Samsung on Wednesday unveiled a Galaxy Note tablet designed to make a more personal connection with users and aiming to knock Apple’s iPad off its market throne.
A key feature of the Galaxy Note 10.1 was a sophisticated “S Pen” that can be used as if it were a pen on paper or a computer mouse.
“The mission of this device is personalisation — using pen input to create more human communication,” Galaxy Tab consumer business division director Travis Merrill told AFP while providing an early look at the new tablet.
“Receiving a handwritten note from someone you know is so much more emotional and powerful than just receiving an email,” he said.
Samsung built technology from Japan-based Wacom into the tablet screen to create a layer that can sense “S Pens” so precisely it can tell how hard they are being pressed or even if they are hovering, slightly out of touch.
“If you don’t want to use the S Pen you don’t have to but it is really the heart and soul of the device,” Samsung Telecommunications America product strategy director Shoneel Kolhatkar said.
Note 10.1 tablets are powered by Google’s latest generation Android software and feature powerful quad-core processors as well as two gigabytes of RAM for quick handling of videos, games and other graphics rich content.
The tablets are Wi-Fi enabled to connect with the Internet at hotspots and will be available in the United States on Wednesday at prices of $500 for a 16—gigabyte model and $ 550 for a 32—gigabyte model, according to Samsung.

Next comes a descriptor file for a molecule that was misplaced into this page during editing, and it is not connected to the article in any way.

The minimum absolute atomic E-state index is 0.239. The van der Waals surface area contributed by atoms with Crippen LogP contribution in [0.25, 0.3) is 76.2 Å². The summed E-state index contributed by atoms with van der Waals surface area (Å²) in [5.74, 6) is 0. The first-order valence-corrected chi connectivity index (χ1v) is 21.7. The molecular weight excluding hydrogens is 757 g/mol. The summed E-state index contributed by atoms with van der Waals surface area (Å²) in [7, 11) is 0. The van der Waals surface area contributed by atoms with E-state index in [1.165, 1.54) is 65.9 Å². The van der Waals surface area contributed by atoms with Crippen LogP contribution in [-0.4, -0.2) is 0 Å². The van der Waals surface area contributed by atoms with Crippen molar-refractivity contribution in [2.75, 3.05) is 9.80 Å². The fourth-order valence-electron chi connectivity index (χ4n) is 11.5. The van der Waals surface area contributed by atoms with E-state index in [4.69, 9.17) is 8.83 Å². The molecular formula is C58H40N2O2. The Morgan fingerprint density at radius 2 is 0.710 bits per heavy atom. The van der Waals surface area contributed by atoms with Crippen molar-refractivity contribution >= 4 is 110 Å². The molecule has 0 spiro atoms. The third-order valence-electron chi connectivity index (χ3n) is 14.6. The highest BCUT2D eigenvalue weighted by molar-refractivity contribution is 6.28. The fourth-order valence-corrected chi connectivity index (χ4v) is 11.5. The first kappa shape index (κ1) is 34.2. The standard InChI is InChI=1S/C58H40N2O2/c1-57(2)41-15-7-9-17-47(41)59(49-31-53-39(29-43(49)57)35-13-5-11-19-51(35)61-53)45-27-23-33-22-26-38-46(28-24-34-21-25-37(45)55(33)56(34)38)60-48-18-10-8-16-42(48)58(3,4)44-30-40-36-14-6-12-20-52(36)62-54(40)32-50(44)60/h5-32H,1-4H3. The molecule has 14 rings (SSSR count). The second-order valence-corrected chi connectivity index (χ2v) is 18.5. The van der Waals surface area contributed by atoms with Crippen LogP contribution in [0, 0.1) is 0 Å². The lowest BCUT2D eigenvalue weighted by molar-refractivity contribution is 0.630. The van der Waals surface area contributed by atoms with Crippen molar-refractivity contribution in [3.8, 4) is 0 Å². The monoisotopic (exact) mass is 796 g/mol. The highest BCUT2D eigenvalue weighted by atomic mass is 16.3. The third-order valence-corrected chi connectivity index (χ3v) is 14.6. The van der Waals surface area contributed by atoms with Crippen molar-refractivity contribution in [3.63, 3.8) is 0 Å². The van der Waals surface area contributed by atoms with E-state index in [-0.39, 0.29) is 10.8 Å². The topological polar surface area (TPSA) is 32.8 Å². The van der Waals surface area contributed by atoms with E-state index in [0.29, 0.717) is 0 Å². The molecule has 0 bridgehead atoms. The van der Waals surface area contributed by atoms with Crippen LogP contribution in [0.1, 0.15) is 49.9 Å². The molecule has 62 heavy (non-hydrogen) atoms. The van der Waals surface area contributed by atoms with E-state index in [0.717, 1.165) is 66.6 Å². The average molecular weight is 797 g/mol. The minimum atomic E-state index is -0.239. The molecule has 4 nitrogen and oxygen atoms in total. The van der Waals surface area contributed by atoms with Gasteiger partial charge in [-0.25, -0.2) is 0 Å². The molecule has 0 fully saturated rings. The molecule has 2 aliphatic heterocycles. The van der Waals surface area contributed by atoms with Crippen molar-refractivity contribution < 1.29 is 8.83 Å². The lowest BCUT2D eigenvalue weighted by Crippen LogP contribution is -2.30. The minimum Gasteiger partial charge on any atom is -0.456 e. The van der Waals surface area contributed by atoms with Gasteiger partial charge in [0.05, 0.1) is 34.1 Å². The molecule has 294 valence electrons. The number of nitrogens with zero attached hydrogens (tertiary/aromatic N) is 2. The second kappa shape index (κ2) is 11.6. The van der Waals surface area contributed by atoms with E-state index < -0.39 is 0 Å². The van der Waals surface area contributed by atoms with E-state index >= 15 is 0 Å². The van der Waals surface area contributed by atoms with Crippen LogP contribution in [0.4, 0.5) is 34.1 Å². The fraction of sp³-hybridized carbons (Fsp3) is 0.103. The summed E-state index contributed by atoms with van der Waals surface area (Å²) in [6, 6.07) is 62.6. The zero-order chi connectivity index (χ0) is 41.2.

The launch of the Note 10.1 will be accompanied by a massive promotional campaign, according to Merrill.
“We are betting big on this; not just on the tablet but on the Note brand,” Merrill said, indicating that Samsung felt that it struck a chord with its Note smartphone that provides an Internet Age note or drawing pad experiences with a stylus that serves as a virtual pen or brush.
Samsung has sold about eight million Note smartphones worldwide in the seven months since its release and believes people want to interact with touch screens more accurately and effectively than fingers allow, said Kolhatkar.
“We felt it was a real pain point in terms of input mechanism. With a fat finger you don’t always know if you are clicking the link properly — the S Pen adds a lot more accuracy and control.”
Software in the tablet lets users hand write notes or scrawl comments on images or documents and then store them or post them to social networks or send them in email messages.